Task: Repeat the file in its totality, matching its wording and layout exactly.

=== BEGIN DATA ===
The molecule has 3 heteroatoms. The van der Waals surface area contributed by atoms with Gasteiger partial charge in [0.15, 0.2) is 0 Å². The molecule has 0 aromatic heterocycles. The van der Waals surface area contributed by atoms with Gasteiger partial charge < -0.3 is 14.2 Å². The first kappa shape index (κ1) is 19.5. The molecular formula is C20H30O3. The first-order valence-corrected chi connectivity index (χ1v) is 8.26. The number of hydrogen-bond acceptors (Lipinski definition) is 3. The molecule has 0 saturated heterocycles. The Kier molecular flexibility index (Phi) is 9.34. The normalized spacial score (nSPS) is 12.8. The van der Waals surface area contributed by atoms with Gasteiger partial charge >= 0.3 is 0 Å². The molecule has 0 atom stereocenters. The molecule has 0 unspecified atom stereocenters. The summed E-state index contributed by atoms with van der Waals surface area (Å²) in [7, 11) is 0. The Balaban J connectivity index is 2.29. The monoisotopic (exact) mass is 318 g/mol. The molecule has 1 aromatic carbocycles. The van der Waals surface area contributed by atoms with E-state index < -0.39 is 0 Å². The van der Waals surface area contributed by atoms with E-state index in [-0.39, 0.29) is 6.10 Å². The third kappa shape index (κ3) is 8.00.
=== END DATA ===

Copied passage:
The molecule has 3 heteroatoms. The van der Waals surface area contributed by atoms with Gasteiger partial charge in [0.15, 0.2) is 0 Å². The molecule has 0 aromatic heterocycles. The van der Waals surface area contributed by atoms with Gasteiger partial charge < -0.3 is 14.2 Å². The first kappa shape index (κ1) is 19.5. The molecular formula is C20H30O3. The first-order valence-corrected chi connectivity index (χ1v) is 8.26. The number of hydrogen-bond acceptors (Lipinski definition) is 3. The molecule has 0 saturated heterocycles. The Kier molecular flexibility index (Phi) is 9.34. The normalized spacial score (nSPS) is 12.8. The van der Waals surface area contributed by atoms with Gasteiger partial charge >= 0.3 is 0 Å². The molecule has 0 atom stereocenters. The molecule has 0 unspecified atom stereocenters. The summed E-state index contributed by atoms with van der Waals surface area (Å²) in [7, 11) is 0. The Balaban J connectivity index is 2.29. The monoisotopic (exact) mass is 318 g/mol. The molecule has 1 aromatic carbocycles. The van der Waals surface area contributed by atoms with E-state index < -0.39 is 0 Å². The van der Waals surface area contributed by atoms with E-state index in [-0.39, 0.29) is 6.10 Å². The third kappa shape index (κ3) is 8.00.